Lecture 9:
The American Gothic

The writers of the late 1700s and the early 1800s in the new United States were acutely aware that they were establishing a new American voice and identity, and most of them were consciously trying the shape that voice in their works. These early writers were strongly influenced by the Romantic tradition of European--especially English--literature, which included writers such as William Blake, William Wordsworth, Samuel Coleridge, Lord Byron, Percy Bysshe Shelley, Mary Shelley, and John Keats. Romanticism was based on the idea that art should derive from the inner world of the individual writer. Thus, the focus of interest in Romantic poetry is often on the mind, spirit and feelings of the poet. The Romantics saw themselves as revolutionary, rejecting the old methods and ideas for new techniques and subjects. Along with this, there was the sense that human beings were inherently good and that their potential was limitless. The Romantics' interest was in the human psyche rather than social mores, and they tended to feel that literature should serve beauty as well than truth--that is, poetry should be beautiful and should reveal emotional and spiritual truths, rather than teach a social or moral lesson.

The English Romantic poets often focus on nature as a subject. "Nature," however, usually serves as a metaphor or a catalyst for an emotional state, problem, or issue. Landscape, thus, is given human qualities. For example, in "I wandered lonely as a cloud," Wordsworth writes,
I wandered lonely as a cloud
That floats on high o'er vales and hills,
When all at once I saw a crowd,
A host, of golden daffodils;
Beside the lake, beneath the trees,
Fluttering and dancing in the breeze.

The English Romantic poets believe that Nature gives human beings direct access to God; thus, Nature replaces organized religion as the route to Truth. For this reason, symbolism, both in nature and in Romantic poetry, plays a large role. "A puddle," says Hazlitt, "is filled with preternatural faces" ("On Mr. Wordsworth's Excursion"). The Romantic poets preferred to use symbolism rather than exposition, since they felt that implication and deduction were more effective than overt preaching.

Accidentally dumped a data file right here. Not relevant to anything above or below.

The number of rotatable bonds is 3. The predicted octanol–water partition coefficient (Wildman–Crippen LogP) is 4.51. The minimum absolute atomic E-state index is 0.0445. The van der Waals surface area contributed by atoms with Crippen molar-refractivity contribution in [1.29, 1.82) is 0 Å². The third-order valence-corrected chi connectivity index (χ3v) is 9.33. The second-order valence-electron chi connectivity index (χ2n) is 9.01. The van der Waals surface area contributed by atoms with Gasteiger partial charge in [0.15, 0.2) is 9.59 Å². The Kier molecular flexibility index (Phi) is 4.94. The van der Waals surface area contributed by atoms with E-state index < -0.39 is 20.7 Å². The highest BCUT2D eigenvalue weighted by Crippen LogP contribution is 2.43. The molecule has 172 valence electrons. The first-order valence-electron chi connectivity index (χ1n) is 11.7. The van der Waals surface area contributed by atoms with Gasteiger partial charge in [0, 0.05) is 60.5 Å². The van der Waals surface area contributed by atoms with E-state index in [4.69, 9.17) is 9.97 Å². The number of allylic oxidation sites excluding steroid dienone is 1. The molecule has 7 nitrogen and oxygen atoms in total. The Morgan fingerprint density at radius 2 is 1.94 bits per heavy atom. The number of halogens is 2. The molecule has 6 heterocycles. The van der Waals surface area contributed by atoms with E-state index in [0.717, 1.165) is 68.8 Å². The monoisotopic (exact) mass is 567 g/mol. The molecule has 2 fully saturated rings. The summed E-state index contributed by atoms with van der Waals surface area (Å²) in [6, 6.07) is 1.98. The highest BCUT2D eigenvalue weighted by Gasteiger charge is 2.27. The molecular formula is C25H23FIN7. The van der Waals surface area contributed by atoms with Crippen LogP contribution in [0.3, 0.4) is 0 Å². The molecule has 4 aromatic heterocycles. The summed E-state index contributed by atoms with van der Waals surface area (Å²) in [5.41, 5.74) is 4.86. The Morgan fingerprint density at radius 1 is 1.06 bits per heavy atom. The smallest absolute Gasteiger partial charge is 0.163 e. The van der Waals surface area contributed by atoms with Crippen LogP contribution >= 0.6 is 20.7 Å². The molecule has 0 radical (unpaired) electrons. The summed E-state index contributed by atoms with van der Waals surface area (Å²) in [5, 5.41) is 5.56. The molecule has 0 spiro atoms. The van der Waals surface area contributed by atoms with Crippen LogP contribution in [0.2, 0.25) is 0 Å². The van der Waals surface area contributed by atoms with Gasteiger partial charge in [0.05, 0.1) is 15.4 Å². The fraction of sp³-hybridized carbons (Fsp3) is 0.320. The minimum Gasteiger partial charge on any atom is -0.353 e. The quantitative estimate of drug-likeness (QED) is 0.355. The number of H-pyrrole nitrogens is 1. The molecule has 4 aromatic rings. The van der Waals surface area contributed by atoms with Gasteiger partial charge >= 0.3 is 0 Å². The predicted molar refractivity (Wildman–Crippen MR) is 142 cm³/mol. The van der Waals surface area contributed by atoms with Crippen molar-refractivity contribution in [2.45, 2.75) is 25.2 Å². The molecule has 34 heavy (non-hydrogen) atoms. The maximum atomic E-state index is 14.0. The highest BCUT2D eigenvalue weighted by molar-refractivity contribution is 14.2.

In keeping with the democratization of the political world, Romanticism glorifies the common. Blake, for example, writes about chimney sweeps; Keats finds universal truths in an ordinary Grecian urn.

Many of the Romantics were fascinated with magic and the supernatural, especially Coleridge, Blake, Byron, and Shelley.

Individualism and nonconformity are prized; a common subject is the outcast.

The ideas of the European Romantics were appealing to many American writers at the time, with their emphasis on revolutionary change, the goodness of human nature, and unlimited human potential. The vastness of the physical landscape, with so much left to explore, gave a peculiarly American twist to the Romantic ideas on nature and her role.

Not all American writers felt the same way, of course. Many believed that, given the size of the country and its diversity, an "American" literature was impossible; they attempted only regional literature. But others--Irving, Poe, James Fenimore Cooper, Hawthorne, and Melville among them--wanted to create a unified vision of the new country. They knew that they could not avoid being influenced by their European roots, but they wanted to be more than "Europe West"; they wanted to shape an identity and tradition that was unique.

Washington Irving

Washington Irving was born in 1783, the year that the new country officially came to be; he was named after its first president. He was the youngest of 11 children. His father was a wealthy New York merchant. He began studying law at age 16, but preferred writing. His brother started a newspaper to which Irving contributed a number of pieces gently satirizing New York life; he signed them "Jonathan Oldstyle," and they were a huge success. He travelled in the Hudson Valley (which would later serve as a setting for his stories) and in Europe before returning to New York and being admitted to the bar at age 23. With his brother and another partner, he produced the Salmagundi papers in 1807, and in 1809, published his first book: History of New York, by Diedrich Knickerbocker, a satirical--and very funny--history of early Dutch settlers.